I can’t wait for the next physics conference. This one looks promising http://www.umich.edu/~mctp/LHC2010/prog.html

  4. Luboš Motl says:

    By the way, why do they consider 9 TeV and not the 10 TeV center-of-mass energy – with the latter figure’s having been studied at many places and papers previously?

  5. Philip Gibbs says:

    Good question. It may just be a question of how far they think they can go without taking extra risk. I know there are two problems which limit them from going all the way to 7+7 TeV, but they have said they think they could get to 6.5+6.5 TeV before it breaks. 5+5 TeV would be a nice round number though.

  6. Eric says:

    Is there some place on the web that publishes a schedule of past and/or future LHC runs and the energies generated?

  7. Kea says:

    Off topic … you’re getting a bit lazy with vixra uploads, no?

    • Philip Gibbs says:

      Sometimes I takes two to three days but it is always done. I have a lot of other things to do. Sometimes I dont get many papers for a while, then a whole lot at once, e.g. ten today.

    • Willard Mittelman says:

      The uploads for my articles and replacements (only four altogether, admittedly) have always been prompt, including a replacement today. Thanks so much for all you’re doing, Phil.

  8. […] y en este momento están siendo barajadas varias opciones. Nos lo ha contado Philip Gibbs, “LHC Back With Gusto,” viXra log, 25 october […]

  9. Kea says:

    Yeah, thanks Phil.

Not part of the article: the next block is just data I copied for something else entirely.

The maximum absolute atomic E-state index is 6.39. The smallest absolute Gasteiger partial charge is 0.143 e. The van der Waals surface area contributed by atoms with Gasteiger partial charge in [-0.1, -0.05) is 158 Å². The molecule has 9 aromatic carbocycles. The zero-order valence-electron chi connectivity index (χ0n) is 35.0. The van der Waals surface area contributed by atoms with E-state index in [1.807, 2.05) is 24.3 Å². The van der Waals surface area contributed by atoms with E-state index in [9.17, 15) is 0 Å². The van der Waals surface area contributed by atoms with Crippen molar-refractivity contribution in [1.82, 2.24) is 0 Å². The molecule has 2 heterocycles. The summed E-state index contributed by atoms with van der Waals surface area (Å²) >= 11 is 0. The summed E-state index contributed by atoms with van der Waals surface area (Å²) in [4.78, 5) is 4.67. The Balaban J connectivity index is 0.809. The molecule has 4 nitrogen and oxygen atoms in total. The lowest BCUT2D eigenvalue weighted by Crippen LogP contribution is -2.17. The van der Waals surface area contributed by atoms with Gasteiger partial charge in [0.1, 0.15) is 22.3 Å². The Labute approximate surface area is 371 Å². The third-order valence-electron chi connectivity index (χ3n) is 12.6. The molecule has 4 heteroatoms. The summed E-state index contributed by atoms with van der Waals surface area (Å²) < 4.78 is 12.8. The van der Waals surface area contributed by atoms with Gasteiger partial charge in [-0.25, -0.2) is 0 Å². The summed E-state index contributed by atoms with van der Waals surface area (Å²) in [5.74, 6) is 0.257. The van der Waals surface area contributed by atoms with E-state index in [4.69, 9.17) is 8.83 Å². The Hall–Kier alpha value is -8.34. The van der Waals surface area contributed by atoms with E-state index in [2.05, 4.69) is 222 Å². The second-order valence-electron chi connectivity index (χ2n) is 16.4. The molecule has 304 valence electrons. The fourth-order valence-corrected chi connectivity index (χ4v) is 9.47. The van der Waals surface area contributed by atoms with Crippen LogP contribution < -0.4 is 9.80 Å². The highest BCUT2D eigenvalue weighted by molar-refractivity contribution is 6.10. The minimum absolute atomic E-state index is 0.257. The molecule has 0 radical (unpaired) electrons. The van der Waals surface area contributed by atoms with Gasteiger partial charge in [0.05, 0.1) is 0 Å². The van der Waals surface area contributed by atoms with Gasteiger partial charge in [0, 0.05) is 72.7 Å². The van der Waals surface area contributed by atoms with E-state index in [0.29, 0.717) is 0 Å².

I find this LHC progress both exciting and troublesome. At this rate, we only have a few months to figure out some decent post Tevatron spectra. We need all the string theorists to start working on Koide matrices ASAP …

    • Ulla says:

      I have thought of one thing. So many Nobelists can be linked to this new approach. This is something we have just not seen. It cannot be a mistake. But the scenario is breathtaking, an enormous task. We already have got those pictures from LHC. Look at them and compare to Keas approach. Just take a deep look.

  10. Luboš Motl says:

    We’re going for physics at 424 bunches per beam now! 😉

    • Philip Gibbs says:

      Yes they tried it last night but lost the beams just at the end of the ramp, possibly due to beam gas scattering. They want to try again today. ATLAS now has nearly 40/pb which means they dont worry too much about collecting more data. Tomorrow they will try to use 50ns spacing. If it goes incredibly well we may see even more bunches before the end.

  11. Luboš Motl says:

    The LHC is now running two 3.5 TeV proton beams at 50 ns! 😉

    • Philip Gibbs says:

      It’s a real bonus that they got to 50ns this year. I dont know if they will have time to reach a new luminosity record straight away. They failed to inject 424 bunches with 150ns spacing a few days ago but they might succeed with 50ns. The run with 109 bunches just ended, next they will try 205 then 400+ tonight. Luminosity was not looking optimal though.

      Even if they don’t get more luminosity today, this sets them up for a factor higher luminosities early next year, if the UFOs don’t get in the way. The experience of doing this now means that they can make better informed decisions during the winter break.

    • Philip Gibbs says:

      Apparently they are no longer UFOs, they are Ufinos :D, the superpartner to the UFOns maybe.